. portant for the vindication of the Papacy, and the condemnation of the so-called “Reformation.

It proves what we have all along been contending, that the abuses of the Church were to be ascribed not to the Holy See, but to the neglect and decline of its authority, and that their reform proceeded not from the secular princes, the promoters of the pretended reformation, but from the Holy See itself. These reforms were those which the Holy See had

. been urging on the empire and its hierarchies for centuries, and which had been resisted by the interested opposition of the emperors and the hierarchies. They were reforms which, had the Holy See been obeyed, would have been effected six centuries before, and to effect which the Holy See had found it necessary to convene a council to support its power, by securing the co-operation of the hierarchies, and thus enable itself to enforce the decrees which it caused to be passed. “Thus it was,” writes Ranke, “that Catholicism, which might have been thought conquered, once more arose in Germany with renewed strength.”* Luther had scarcely been dead a quarter of a century before Lutheranism began to decline. And it declined so soon as the Papal power obtained the ascendancy over the Imperial, and by the aid of a council enforced its decrees.

* P. 426.

The remainder of Ranke's “History of the Popes” is occupied with describing the reaction against Protestantism, and the triumphs of revived Catholicism. We have purposely confined ourselves chiefly to Protestant historians, that we might at once confirm the authority of Audin, and from unimpeachable testimony supply his deficiencies. He is deficient principally in respect to that which has formed the subject of our argument, the political character of Lutheranism. But if Audin is deficient in this, Dr. Dollinger is far more so. That which in Audin indeed is defective, in Dollinger is absent. We speak especially of the abridged life of Luther, a little work, not less important however because it is little, and in one sense nothing that comes from the pen of such a writer can be little. The abridgement was, we understand, executed under his own care, and certainly does justice to the larger work. And as Dr. Dollinger permits himself to speak of Audin's Life as written with great ignorance of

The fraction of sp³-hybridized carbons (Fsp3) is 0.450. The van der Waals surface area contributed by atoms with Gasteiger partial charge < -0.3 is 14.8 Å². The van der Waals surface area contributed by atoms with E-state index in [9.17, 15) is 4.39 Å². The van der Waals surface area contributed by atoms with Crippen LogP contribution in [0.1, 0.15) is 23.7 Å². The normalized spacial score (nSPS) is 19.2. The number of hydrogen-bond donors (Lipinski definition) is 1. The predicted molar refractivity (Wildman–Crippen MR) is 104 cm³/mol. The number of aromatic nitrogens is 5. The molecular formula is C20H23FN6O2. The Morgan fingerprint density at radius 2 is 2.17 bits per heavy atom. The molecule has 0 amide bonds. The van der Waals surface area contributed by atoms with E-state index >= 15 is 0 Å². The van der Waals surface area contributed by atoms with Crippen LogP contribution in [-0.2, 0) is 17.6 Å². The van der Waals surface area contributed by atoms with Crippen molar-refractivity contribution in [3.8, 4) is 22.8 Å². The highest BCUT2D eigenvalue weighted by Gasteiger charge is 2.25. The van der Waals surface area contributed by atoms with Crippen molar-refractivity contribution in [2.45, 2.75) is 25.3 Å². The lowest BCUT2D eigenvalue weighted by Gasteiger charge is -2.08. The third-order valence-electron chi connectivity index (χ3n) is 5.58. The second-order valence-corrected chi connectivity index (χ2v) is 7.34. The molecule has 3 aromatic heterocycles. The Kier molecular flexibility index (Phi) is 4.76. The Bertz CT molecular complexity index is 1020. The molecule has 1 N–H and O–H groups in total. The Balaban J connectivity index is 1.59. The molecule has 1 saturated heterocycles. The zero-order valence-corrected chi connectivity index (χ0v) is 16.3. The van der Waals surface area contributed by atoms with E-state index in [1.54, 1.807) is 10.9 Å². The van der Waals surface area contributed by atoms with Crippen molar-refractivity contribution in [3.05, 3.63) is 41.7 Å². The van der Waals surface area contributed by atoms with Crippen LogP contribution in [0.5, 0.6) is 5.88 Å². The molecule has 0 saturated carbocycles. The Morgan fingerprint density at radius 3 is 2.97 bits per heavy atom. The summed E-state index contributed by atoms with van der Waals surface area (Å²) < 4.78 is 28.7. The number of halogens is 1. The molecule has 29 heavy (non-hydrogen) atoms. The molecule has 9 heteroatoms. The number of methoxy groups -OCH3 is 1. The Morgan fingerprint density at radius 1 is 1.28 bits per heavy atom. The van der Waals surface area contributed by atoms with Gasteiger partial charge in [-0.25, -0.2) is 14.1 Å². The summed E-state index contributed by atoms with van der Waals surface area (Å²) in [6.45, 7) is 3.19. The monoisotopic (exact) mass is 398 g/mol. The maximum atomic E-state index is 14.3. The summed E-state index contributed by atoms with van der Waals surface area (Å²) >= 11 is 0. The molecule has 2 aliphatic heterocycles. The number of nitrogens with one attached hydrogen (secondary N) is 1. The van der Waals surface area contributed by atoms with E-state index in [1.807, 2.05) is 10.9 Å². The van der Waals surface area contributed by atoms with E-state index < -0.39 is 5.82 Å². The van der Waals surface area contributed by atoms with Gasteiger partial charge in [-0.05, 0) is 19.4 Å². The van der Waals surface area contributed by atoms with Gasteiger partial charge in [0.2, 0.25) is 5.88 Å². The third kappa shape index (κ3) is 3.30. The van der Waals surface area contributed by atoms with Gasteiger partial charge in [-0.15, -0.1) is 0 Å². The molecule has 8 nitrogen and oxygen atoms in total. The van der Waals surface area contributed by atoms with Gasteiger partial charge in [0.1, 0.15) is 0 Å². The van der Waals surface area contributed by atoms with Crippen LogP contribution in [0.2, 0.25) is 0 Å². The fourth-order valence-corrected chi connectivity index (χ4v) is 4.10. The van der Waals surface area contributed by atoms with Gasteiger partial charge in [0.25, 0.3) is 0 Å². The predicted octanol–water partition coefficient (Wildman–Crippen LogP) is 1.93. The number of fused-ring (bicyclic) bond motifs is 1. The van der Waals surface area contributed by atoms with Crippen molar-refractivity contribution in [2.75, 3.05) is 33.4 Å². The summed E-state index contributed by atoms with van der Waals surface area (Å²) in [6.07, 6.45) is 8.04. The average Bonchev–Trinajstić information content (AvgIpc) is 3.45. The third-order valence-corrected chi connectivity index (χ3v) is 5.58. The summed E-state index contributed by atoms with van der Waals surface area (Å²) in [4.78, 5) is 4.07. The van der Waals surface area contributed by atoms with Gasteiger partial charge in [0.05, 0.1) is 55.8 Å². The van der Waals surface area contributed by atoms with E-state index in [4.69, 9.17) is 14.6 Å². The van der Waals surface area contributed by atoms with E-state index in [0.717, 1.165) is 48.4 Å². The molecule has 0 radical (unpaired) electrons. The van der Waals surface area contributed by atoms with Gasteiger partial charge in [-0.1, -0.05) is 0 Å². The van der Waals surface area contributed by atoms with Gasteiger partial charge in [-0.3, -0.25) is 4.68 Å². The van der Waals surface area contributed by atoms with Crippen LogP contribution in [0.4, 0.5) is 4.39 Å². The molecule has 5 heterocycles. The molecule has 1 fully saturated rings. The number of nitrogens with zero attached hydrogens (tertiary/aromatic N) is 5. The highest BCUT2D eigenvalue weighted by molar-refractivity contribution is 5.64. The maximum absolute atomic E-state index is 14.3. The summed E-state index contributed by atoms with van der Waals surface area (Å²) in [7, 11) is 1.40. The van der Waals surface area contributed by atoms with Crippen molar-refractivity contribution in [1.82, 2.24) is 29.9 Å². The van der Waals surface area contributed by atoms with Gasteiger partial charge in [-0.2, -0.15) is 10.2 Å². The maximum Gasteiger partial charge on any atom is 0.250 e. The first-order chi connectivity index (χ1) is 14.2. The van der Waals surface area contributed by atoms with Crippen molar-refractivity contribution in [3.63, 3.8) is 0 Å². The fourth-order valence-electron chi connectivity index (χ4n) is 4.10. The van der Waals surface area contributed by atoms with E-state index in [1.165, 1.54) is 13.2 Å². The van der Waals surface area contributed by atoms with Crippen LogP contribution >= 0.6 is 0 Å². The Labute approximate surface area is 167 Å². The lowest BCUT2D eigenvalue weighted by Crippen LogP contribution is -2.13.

the whole state of Germany at the time,” we venture to remark that, on the contrary, it is written with greater reference to the state of Gerinany than Dr. Dollinger's. We avoid saying “with greater knowledgeof it; for of want of knowledge we will not accuse Dr. Dollinger, but certainly he has not used his knowledge in this respect so well as the writer he accuses of " ignorance.” He wholly

“' ignores that which we have endeavoured to show was the main motive, the real origin and cause of the movement called the Reformation ; viz.: the sordid views and interested schemes of the German Princes, of whom Luther made himself for a selfish purpose the servile tool. Scarcely a quarter of a century was necessary to expose the true character of the Lutheran heresy. From its origin it had proved itself less a heresy than a rebellion.


P. 430.